Cologne Summer School of Interdisciplinary Anthropology (CSIA) IV:
“Beyond Humanism: Cyborgs – Animals – Data Swarms”
September 23–27, 2019, University of Cologne
During the last five decades, public, intellectual, and academic debates have created an increased awareness of so-called transhumanist discourses and social movements accompanied by a diverse body of theoretical works in philosophy, social sciences, and humanities which can broadly be described as posthumanist. Building on a three year long tradition (CSIA 2015–17) of interrogating what it means to be human in the 21st century from an interdisciplinary anthropological perspective, the Cologne Summer School of Interdisciplinary Anthropology 2019 relaunches under the title Beyond Humanism: Cyborgs – Animals – Data Swarms. It picks up where the last CSIA left by taking a closer look at what a trans- and posthumanist agenda actually implies and how it relates to classic understandings of what it means to be human.
Organized by the Collaborative Research Center 806 “Our Way to Europe” and the a.r.t.e.s. Graduate School for the Humanities Cologne, we invite doctoral students and early postdocs from all disciplines whose academic interests follow similar perspectives and questions to join us for an intense week of interdisciplinary exchange and controversial discussion. Not simply dismissing new modes of humanisms as mere social phenomena in an age of accelerated technological and cultural transformation, we aim at taking them seriously in order to understand better the shifts in contemporary concepts and controversies about the human being.
By historically tracing back modes of humanism and their counterparts (e.g. post- and transhumanism, animism, multispecies assemblages, anthropocene, cosmopolitics, etc.) and by excavating their ontological and epistemological conditions, we identify three relational contestations of what it no longer means and three imaginaries of what it nowadays means to be human. The contestations are: (1) the distribution of human subjectivity and cognition, (2) the disintegration of human individuality, and (3) the dissolution of humanity as a unique ontological category.
The imaginaries we aim to bring into a fruitful contrast and comparison with these contestations are (1) the cyborg, (2) the animal, and (3) the data swarm. Taken together, relational contestations and imaginaries serve as interrogative tools for focusing on key questions ragarding the human/technology interface:
- What are the multiple epistemological and ontological repercussions of transhumanist and posthumanist attempts to rethink and/or replace the human as cyborg, animal, or data?
- How is the traditional understanding of the human as a subject belonging to a class of unique beings transformed if only one or two of the constituent properties (individual, subject, member of a unique class of beings) become contested? In other words: are post- and transhumanistic agendas, politics, and concepts more humanistic than proposed?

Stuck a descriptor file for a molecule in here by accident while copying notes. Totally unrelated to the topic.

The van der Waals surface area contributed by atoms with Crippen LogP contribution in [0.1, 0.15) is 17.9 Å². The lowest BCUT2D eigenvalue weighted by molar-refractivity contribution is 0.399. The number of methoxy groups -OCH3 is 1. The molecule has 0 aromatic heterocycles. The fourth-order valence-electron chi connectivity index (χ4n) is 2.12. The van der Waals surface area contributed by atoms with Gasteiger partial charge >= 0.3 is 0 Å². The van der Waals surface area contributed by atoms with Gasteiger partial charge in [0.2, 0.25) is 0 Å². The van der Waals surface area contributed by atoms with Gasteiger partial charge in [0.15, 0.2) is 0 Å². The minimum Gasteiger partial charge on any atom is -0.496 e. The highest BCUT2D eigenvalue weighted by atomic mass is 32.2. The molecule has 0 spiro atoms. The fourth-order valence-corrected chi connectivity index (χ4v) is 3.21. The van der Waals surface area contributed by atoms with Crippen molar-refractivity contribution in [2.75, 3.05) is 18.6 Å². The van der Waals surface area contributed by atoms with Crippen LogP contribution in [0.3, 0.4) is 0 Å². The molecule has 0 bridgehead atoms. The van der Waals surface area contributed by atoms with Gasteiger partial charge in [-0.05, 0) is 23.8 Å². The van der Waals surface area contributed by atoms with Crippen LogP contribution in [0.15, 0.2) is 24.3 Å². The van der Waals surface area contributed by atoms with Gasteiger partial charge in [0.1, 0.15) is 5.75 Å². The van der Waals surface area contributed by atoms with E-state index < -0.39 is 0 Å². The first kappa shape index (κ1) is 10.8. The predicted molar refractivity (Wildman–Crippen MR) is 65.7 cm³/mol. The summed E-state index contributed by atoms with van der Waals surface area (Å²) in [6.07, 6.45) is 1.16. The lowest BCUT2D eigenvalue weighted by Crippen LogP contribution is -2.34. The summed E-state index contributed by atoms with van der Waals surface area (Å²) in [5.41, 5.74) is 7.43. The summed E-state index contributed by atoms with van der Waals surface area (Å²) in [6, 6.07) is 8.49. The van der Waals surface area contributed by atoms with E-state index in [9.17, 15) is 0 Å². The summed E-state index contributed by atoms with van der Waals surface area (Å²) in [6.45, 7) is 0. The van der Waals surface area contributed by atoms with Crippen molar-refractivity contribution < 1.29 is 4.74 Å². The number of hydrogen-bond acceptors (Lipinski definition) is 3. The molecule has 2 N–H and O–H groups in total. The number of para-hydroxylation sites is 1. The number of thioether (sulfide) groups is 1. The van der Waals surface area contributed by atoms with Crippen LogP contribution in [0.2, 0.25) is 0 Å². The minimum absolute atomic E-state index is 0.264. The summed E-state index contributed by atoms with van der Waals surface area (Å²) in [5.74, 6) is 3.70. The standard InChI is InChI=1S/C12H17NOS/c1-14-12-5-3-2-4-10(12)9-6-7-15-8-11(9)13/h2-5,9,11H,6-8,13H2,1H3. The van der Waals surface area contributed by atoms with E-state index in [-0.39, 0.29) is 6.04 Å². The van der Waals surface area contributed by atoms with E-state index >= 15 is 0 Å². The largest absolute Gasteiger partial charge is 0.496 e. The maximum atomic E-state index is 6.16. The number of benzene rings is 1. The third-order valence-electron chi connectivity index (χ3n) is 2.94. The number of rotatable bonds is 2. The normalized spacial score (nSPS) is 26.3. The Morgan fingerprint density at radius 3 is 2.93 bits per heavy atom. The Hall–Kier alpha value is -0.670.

- How are these new modes of humanism reflected in the arts and in public opinion? How do they transform everyday actions and perceptions of others (both human and non-human)?
Regarding scholarly inspirations we would like to mention such diverse theories as Donna Haraway’s materialist-feminist concepts of the cyborg and companion species/significant otherness (2016), Michael Tomasello’s evolutionary psychology (2014), Philippe Descola’s theory of animism (2013), Mario Blaser’s reconceptualization of cosmopolitics (2016), Nick Bostrum’s assumptions about singularity and super-intelligence (2014), Gregory Bateson’s ecology of the mind (1972), Gilbert Simondon’s technological humanism (1958; cf. Guchet 2010), Bruno Latour’s modes of existence (2012), and recent trends in the continental and analytical traditions to rethink panpsychism and materialism, such as Galen Strawson, Karen Barad, and Jane Bennett.
The five-day summer school is jointly organized by Thiemo Breyer (CRC 806 “Our Way to Europe”), Johannes Schick, Mario Schmidt (a.r.t.e.s. Graduate School for the Humanities), Christoph Lange (Institute for Social and Cultural Anthropology), and Lars Reuke (Thomas Institute). It takes an interdisciplinary approach including perspectives from anthropology, philosophy, literature studies, and archaeology. Beyond these disciplines, we especially also encourage young researchers who develop interdisciplinary projects in visual and performing arts, informatics, engineering, design studies, cognitive, and the natural sciences to apply for our summer school.
Interested doctoral students and early postdocs are invited to send their application (CV, draft of project, and motivational letter) to Niklas Grouls (firstname.lastname@example.org) before June 16, 2019.
Confirmed invited speakers are:
- Roman Bartosch, University of Cologne (Germany)
- Debbora Battaglia, Mount Holyoke College (US) (Evening Lecture)
- Beatrice Fazi, University of Sussex (UK)
- Seth Giddings, University of Southampton (US)
- Chris Gray, University of California (US) (Evening Lecture)
- Xavier Guchet, Université de Technologie de Compiègne (France)
- Stephen Lilley, Sacred Heart University (Fairfield, US)
- Anna Lukina, Vienna University of Technology (Austria)
- Natalie Porter, University of Notre Dame, (South Bend, US)
- Sina Seifee, Free Artist Researcher (Brussels, Cologne, Teheran)
- Janae Sholtz, Alvernia University (Reading, US)
- Heather Swanson, Aarhus University (Denmark)
- Julie Van der Wielen, Diego Portales University (Santiago, Chile)
- Ingrid Vendrell Ferran, Freie Universität Berlin (Germany)
- Pieter Vermeulen, Leuven University (Belgium)